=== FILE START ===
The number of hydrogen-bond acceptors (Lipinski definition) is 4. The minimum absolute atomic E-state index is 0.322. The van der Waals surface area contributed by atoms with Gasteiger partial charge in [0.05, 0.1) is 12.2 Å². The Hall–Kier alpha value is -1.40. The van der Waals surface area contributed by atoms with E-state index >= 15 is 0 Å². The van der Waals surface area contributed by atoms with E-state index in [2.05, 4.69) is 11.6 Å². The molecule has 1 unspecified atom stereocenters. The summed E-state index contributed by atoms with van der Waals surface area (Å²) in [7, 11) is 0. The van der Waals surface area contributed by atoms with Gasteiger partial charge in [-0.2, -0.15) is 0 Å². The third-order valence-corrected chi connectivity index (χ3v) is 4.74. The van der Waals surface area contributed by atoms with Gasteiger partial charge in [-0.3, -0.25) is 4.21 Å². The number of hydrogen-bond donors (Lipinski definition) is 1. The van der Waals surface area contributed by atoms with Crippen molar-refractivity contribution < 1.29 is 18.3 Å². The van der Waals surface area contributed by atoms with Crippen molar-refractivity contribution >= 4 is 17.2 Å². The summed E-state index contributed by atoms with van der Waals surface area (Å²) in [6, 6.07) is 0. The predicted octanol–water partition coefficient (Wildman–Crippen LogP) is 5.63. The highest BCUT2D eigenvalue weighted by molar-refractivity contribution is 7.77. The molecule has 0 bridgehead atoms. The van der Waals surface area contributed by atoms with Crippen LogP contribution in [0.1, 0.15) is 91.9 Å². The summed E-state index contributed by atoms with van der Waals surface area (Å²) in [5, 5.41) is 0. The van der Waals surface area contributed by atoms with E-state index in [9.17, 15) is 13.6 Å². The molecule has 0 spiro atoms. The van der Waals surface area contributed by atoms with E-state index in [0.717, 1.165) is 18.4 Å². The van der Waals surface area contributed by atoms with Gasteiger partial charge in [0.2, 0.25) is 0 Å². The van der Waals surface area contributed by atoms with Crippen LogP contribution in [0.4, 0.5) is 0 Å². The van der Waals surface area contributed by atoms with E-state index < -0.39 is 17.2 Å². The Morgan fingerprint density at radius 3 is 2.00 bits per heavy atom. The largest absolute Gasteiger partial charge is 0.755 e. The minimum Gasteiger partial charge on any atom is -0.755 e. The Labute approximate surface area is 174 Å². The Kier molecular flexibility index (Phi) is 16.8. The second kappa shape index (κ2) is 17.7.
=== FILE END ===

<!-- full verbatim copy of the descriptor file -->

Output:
The number of hydrogen-bond acceptors (Lipinski definition) is 4. The minimum absolute atomic E-state index is 0.322. The van der Waals surface area contributed by atoms with Gasteiger partial charge in [0.05, 0.1) is 12.2 Å². The Hall–Kier alpha value is -1.40. The van der Waals surface area contributed by atoms with E-state index >= 15 is 0 Å². The van der Waals surface area contributed by atoms with E-state index in [2.05, 4.69) is 11.6 Å². The molecule has 1 unspecified atom stereocenters. The summed E-state index contributed by atoms with van der Waals surface area (Å²) in [7, 11) is 0. The van der Waals surface area contributed by atoms with Gasteiger partial charge in [-0.2, -0.15) is 0 Å². The third-order valence-corrected chi connectivity index (χ3v) is 4.74. The van der Waals surface area contributed by atoms with Gasteiger partial charge in [-0.3, -0.25) is 4.21 Å². The number of hydrogen-bond donors (Lipinski definition) is 1. The van der Waals surface area contributed by atoms with Crippen molar-refractivity contribution < 1.29 is 18.3 Å². The van der Waals surface area contributed by atoms with Crippen molar-refractivity contribution >= 4 is 17.2 Å². The summed E-state index contributed by atoms with van der Waals surface area (Å²) in [6, 6.07) is 0. The predicted octanol–water partition coefficient (Wildman–Crippen LogP) is 5.63. The highest BCUT2D eigenvalue weighted by molar-refractivity contribution is 7.77. The molecule has 0 bridgehead atoms. The van der Waals surface area contributed by atoms with Crippen LogP contribution in [0.1, 0.15) is 91.9 Å². The summed E-state index contributed by atoms with van der Waals surface area (Å²) in [5, 5.41) is 0. The van der Waals surface area contributed by atoms with E-state index in [9.17, 15) is 13.6 Å². The molecule has 0 spiro atoms. The van der Waals surface area contributed by atoms with E-state index in [0.717, 1.165) is 18.4 Å². The van der Waals surface area contributed by atoms with Gasteiger partial charge in [0.2, 0.25) is 0 Å². The van der Waals surface area contributed by atoms with Crippen LogP contribution in [0.4, 0.5) is 0 Å². The van der Waals surface area contributed by atoms with E-state index < -0.39 is 17.2 Å². The Morgan fingerprint density at radius 3 is 2.00 bits per heavy atom. The largest absolute Gasteiger partial charge is 0.755 e. The minimum Gasteiger partial charge on any atom is -0.755 e. The Labute approximate surface area is 174 Å². The Kier molecular flexibility index (Phi) is 16.8. The second kappa shape index (κ2) is 17.7.